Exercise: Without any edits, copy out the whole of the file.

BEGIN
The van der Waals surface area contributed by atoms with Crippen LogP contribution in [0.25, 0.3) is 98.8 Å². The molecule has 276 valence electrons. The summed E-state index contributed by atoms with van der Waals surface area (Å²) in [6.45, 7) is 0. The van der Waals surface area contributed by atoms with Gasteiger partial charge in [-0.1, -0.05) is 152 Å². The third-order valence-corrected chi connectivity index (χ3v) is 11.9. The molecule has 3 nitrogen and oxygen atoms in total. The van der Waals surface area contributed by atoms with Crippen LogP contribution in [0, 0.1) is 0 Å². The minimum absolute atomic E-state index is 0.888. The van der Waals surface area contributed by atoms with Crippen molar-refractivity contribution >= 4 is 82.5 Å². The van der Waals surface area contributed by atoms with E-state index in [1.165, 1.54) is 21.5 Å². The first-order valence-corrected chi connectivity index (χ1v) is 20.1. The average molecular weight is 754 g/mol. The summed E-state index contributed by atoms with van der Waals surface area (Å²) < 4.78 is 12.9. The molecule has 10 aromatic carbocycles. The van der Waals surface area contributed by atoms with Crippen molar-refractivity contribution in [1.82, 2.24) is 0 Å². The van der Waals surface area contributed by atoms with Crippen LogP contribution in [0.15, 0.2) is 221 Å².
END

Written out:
The van der Waals surface area contributed by atoms with Crippen LogP contribution in [0.25, 0.3) is 98.8 Å². The molecule has 276 valence electrons. The summed E-state index contributed by atoms with van der Waals surface area (Å²) in [6.45, 7) is 0. The van der Waals surface area contributed by atoms with Gasteiger partial charge in [-0.1, -0.05) is 152 Å². The third-order valence-corrected chi connectivity index (χ3v) is 11.9. The molecule has 3 nitrogen and oxygen atoms in total. The van der Waals surface area contributed by atoms with Crippen LogP contribution in [0, 0.1) is 0 Å². The minimum absolute atomic E-state index is 0.888. The van der Waals surface area contributed by atoms with Crippen molar-refractivity contribution >= 4 is 82.5 Å². The van der Waals surface area contributed by atoms with E-state index in [1.165, 1.54) is 21.5 Å². The first-order valence-corrected chi connectivity index (χ1v) is 20.1. The average molecular weight is 754 g/mol. The summed E-state index contributed by atoms with van der Waals surface area (Å²) < 4.78 is 12.9. The molecule has 10 aromatic carbocycles. The van der Waals surface area contributed by atoms with Crippen molar-refractivity contribution in [1.82, 2.24) is 0 Å². The van der Waals surface area contributed by atoms with Crippen LogP contribution in [0.15, 0.2) is 221 Å².